It’s less about competition, and more about community. “Yeah somebody just happened to win, and that was it.” He wanted to give the next generation a communal space to experience the fun atmosphere he knew growing up skating in the ’80s and ’90s. Even if you got 40th place, everyone left the contest with a sticker bag and a tee-shirt. “Everyone walks out of there stoked,” Eric said, smiling.
Eric knew from a young age what skateboarding was all about at its core: having fun. He carried that mentality through his life, welcoming new opportunities and staying present. There wasn’t any question in his mind that things would work out. If anything, it was humorous to him and his friends. Of course he was going to start the National Skate Association, of course he was going to be a marketing consultant with major brands and campaigns like Activision, Got Milk?, and Ecko Unlimited.
It was not so clear to him that he should republish his most notable photos. To him it was two careers ago, and he was surprised that anyone would have interest in them. It wasn’t until Chris Nieratko, part-owner of NJ Skateshop, sat him down and explained people’s interest in the old photos and stories from hiphop of the ’90s that Eric decided to reprint his old work. Now he has self-published a three-volume photobook series, Rare & Unseen Moments of ’90s Hiphop.
Skateboarding’s value lies in its ability to widen an individual’s worldview and maturity. It takes you to the grittiest parts of a city and shows you the bare bones of real life. You get an unfiltered view of poverty and misfortune that, to many kids, is never seen. Homelessness, crumbling infrastructure, corrupt police officers, in short: everything that is wrong with the country. The fringe nature of skateboarding allows one to observe the world from a place of understanding, and appreciation for the small things in life. As Eric told me, “I think skateboarding opens you up to newer perspectives.”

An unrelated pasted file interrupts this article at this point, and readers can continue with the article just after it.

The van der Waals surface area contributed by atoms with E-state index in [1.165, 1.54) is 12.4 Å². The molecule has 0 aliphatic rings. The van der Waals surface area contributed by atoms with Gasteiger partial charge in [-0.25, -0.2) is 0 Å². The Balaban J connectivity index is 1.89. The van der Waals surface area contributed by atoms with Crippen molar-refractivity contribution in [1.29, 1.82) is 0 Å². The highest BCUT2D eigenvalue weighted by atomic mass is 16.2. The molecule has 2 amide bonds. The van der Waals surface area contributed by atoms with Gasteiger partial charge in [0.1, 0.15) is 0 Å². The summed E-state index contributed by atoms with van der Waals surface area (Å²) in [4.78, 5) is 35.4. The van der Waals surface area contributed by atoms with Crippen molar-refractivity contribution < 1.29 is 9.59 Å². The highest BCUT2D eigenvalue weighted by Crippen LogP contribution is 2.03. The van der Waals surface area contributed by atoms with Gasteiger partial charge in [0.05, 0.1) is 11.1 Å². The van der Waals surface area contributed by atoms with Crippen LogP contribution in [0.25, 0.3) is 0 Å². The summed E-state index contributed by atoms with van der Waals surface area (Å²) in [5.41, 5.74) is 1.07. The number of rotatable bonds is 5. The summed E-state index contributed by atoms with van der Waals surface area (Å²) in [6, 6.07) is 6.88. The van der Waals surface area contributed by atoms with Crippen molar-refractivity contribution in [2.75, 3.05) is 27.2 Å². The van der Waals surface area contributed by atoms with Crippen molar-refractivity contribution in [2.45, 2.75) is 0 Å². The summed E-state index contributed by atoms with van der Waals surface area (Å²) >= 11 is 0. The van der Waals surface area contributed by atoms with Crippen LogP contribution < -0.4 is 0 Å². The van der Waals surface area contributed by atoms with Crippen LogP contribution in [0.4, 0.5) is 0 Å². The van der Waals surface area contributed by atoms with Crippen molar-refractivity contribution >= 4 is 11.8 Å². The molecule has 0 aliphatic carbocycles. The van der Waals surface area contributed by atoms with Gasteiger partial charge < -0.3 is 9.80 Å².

Last Summer, I got word that a new skate shop opened only 20 minutes from my house, and I drove South down 287 to check it out the next day. I spoke to the owner, Alexander Patakos, to understand better how he went about starting and maintaining the shop. We met at his other popular store, Hub City Soles, located at 84 Paterson Street in downtown New Brunswick. When I arrived, I was met with a wall full of designer sneakers. Much like the skate shop, I felt the same sense of wonder and amazement.
The bright lights and vibrant shoes held my gaze as Alex walked me to the backroom. He explained that when their current landlord sold the original building without warning, the skate shop was forced to relocate. Hub City Skates would be moving into Division Street, a high-class pedestrian mall in downtown Somerville. It was double the rent of his previous location, but he didn’t have any other options. After moving expenses were paid, Alex was told by the zoning department of Somerville that he was not allowed to operate a skate shop on Division Street.
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Alex is trying to pass on his knowledge to the youth and give them real life work experience. “We bring kids into Hub City and give them a real job, they learn almost instantly. They’re smart kids with applied knowledge so they’ll make the same good decision twice.” It’s a win for Alex, the youth of Somerville, and skateboarding culture as a whole.
The industry, however unstable and misunderstood, takes in kids with something special to offer and gives them a space to grow and find themselves. While Eric and Alex are both running businesses and staying involved in the scene, they help keep skateboarding alive in central New Jersey.
All photographs by T. Eric Monroe